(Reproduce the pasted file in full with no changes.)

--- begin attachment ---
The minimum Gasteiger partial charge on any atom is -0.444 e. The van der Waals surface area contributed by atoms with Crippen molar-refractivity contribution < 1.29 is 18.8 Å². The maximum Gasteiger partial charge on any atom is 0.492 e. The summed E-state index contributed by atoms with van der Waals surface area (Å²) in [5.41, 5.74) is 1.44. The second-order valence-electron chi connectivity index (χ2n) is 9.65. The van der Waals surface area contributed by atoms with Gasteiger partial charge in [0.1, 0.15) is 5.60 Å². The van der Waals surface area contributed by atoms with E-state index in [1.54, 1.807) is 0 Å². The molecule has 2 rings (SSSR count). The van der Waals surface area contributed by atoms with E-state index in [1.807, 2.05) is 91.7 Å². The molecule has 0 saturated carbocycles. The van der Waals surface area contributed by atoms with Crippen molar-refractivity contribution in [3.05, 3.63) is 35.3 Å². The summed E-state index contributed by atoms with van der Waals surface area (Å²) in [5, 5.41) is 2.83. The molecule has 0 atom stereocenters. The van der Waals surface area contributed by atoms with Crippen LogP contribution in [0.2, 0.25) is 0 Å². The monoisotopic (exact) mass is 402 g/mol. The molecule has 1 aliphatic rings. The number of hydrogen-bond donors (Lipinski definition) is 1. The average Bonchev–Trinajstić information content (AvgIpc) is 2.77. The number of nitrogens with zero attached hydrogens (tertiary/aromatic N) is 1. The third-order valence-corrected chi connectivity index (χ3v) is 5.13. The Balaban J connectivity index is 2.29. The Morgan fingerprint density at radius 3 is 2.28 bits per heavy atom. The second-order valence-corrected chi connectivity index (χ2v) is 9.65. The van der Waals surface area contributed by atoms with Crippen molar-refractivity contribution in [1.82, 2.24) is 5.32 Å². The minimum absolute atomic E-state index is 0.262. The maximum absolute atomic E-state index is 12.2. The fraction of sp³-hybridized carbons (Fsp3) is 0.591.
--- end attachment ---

The minimum Gasteiger partial charge on any atom is -0.444 e. The van der Waals surface area contributed by atoms with Crippen molar-refractivity contribution < 1.29 is 18.8 Å². The maximum Gasteiger partial charge on any atom is 0.492 e. The summed E-state index contributed by atoms with van der Waals surface area (Å²) in [5.41, 5.74) is 1.44. The second-order valence-electron chi connectivity index (χ2n) is 9.65. The van der Waals surface area contributed by atoms with Gasteiger partial charge in [0.1, 0.15) is 5.60 Å². The van der Waals surface area contributed by atoms with E-state index in [1.54, 1.807) is 0 Å². The molecule has 2 rings (SSSR count). The van der Waals surface area contributed by atoms with E-state index in [1.807, 2.05) is 91.7 Å². The molecule has 0 saturated carbocycles. The van der Waals surface area contributed by atoms with Crippen molar-refractivity contribution in [3.05, 3.63) is 35.3 Å². The summed E-state index contributed by atoms with van der Waals surface area (Å²) in [5, 5.41) is 2.83. The molecule has 0 atom stereocenters. The van der Waals surface area contributed by atoms with Crippen LogP contribution in [0.2, 0.25) is 0 Å². The monoisotopic (exact) mass is 402 g/mol. The molecule has 1 aliphatic rings. The number of hydrogen-bond donors (Lipinski definition) is 1. The average Bonchev–Trinajstić information content (AvgIpc) is 2.77. The number of nitrogens with zero attached hydrogens (tertiary/aromatic N) is 1. The third-order valence-corrected chi connectivity index (χ3v) is 5.13. The Balaban J connectivity index is 2.29. The Morgan fingerprint density at radius 3 is 2.28 bits per heavy atom. The second-order valence-corrected chi connectivity index (χ2v) is 9.65. The van der Waals surface area contributed by atoms with Crippen molar-refractivity contribution in [1.82, 2.24) is 5.32 Å². The minimum absolute atomic E-state index is 0.262. The maximum absolute atomic E-state index is 12.2. The fraction of sp³-hybridized carbons (Fsp3) is 0.591.